5 Rudzitiz, G.; Watrous, C.; Johansen, H.: Public Views on Public Lands, Univ. of Idaho, 11-95, pg. 7. 


July - September 1997 TRANSITIONS 

Roads, logging help flush metals downstream 

By Ken Olsen staff writer 

Old mines, forest roads, logging and development will make downstream pollution worse for years to come. 

Some residents also argue that current and future national forest timber sales such as Barney Rubble's Cabin, Skookum Two, Yellow Dog Downey, and Big Short will make matters worse because they mean more logging and logging roads in the headwaters where floods begin. 

The U.S. Forest Service says flooding and the spread of lead contamination depend upon many factors. Even with a moratorium on logging and logging roads, people living downstream of the Silver Valley can expect to be exposed to the metals-laden sediment for decades to come. 

This logging-induced flooding begins moving lead downstream near Cataldo. 

"We have combined the worst toxic mine waste from the South Fork with the worst watershed damage in a national forest the watershed of the North Fork in creating a truly world-class problem," says John Osborn, a Spokane physician and a founder of the Inland Empire Public Lands Council. 

Concern over heavy-metal pollution moving downstream is becoming a primary focus for the Lands Council, which first organized as a logging watchdog. 

The Lands Council launched a "Get the Lead Out" campaign and began looking nationally for a director. 

When it comes to flooding, activists and experts agree the most significant problems are the logging roads bulldozed into the North Fork country. 

Roads rechannel rain and melting snow, magnifying erosion and starting mud slides, says Al Espinosa, who spent 20 years with the Forest Service as a fisheries biologist and now does natural resources consulting. 

The mud and sediment eventually wash into the North Fork, filling that river and channels downstream, he says. As the river absorbs the sediment, the channel becomes more shallow and less able to handle flood waters. 

The water has to go somewhere often over the top of the river banks, Espinosa said. So the toxic metals are washed into front yards and onto beaches. 

Ken Tilton, who lives in Cataldo, says his experiences are evidence that flood damage is getting worse, even with less precipitation. The 1974 flood pushed 14 inches of water into his house. The February 1996 flood, caused by half as much rain, sent 26 inches flowing into his living room.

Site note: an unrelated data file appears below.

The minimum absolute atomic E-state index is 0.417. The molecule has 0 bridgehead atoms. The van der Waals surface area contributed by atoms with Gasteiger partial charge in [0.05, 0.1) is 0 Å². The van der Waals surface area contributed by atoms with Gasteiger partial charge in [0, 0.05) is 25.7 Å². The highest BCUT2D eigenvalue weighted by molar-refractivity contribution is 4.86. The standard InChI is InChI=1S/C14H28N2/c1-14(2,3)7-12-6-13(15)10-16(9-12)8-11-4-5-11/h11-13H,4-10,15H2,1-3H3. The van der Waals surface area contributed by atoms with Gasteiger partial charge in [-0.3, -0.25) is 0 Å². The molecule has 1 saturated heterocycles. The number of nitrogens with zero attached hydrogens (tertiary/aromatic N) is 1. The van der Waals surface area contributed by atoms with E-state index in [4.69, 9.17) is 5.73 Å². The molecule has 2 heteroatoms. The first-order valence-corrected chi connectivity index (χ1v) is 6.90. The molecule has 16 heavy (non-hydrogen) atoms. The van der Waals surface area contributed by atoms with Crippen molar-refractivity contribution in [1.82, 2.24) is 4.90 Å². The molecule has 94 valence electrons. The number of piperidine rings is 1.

Tilton worries that the Barney Rubble's Cabin salvage sale is a return to the old days of clearcutting and the result will be more flooding and more heavy metals in his front yard. "I try to get the clearcuts stopped," he says. 

Logging and road building, especially practices from the old days, exacerbate flooding, says Rick Patten, chief hydrologist for the Idaho Panhandle National Forest. But there are many other causes. 

Much of the problem dates back to turn-of-the-century mining along the North Fork as well as the South Fork of the Coeur d'Alene River, Patten says. Roads were built right up creek bottoms to get to mines and tailings were left in easily-eroding streamside piles. 

As a result, "they grossly modified the stream channels," he says. Roads also were built to handle homesteaders and people who head to the woods for recreation. 

Vegetation that once kept flood plain and terraces intact has been removed by homesteaders, both historic and modern Patten says. Stopping logging won't end the flooding and pollution problems. 

"You could make all of the watershed wilderness and still see problems down in Cataldo for some time to come," Patten says. The solutions include reclaiming old mine sites and "restoring the vegetation so important to the stability of stream banks, flood plains and adjacent terraces." 

But it can be difficult to find money to pay for restoration. A 1994 Forest Service proposal to eliminate 300 miles of roads in the North Fork never went anywhere because Congress wouldn't pay for it. 

With that attitude, says Espinosa, "the watersheds will get worse and the pollution levels will stay the same or get worse." 

· Staff writer Susan Drumheller contributed to this report.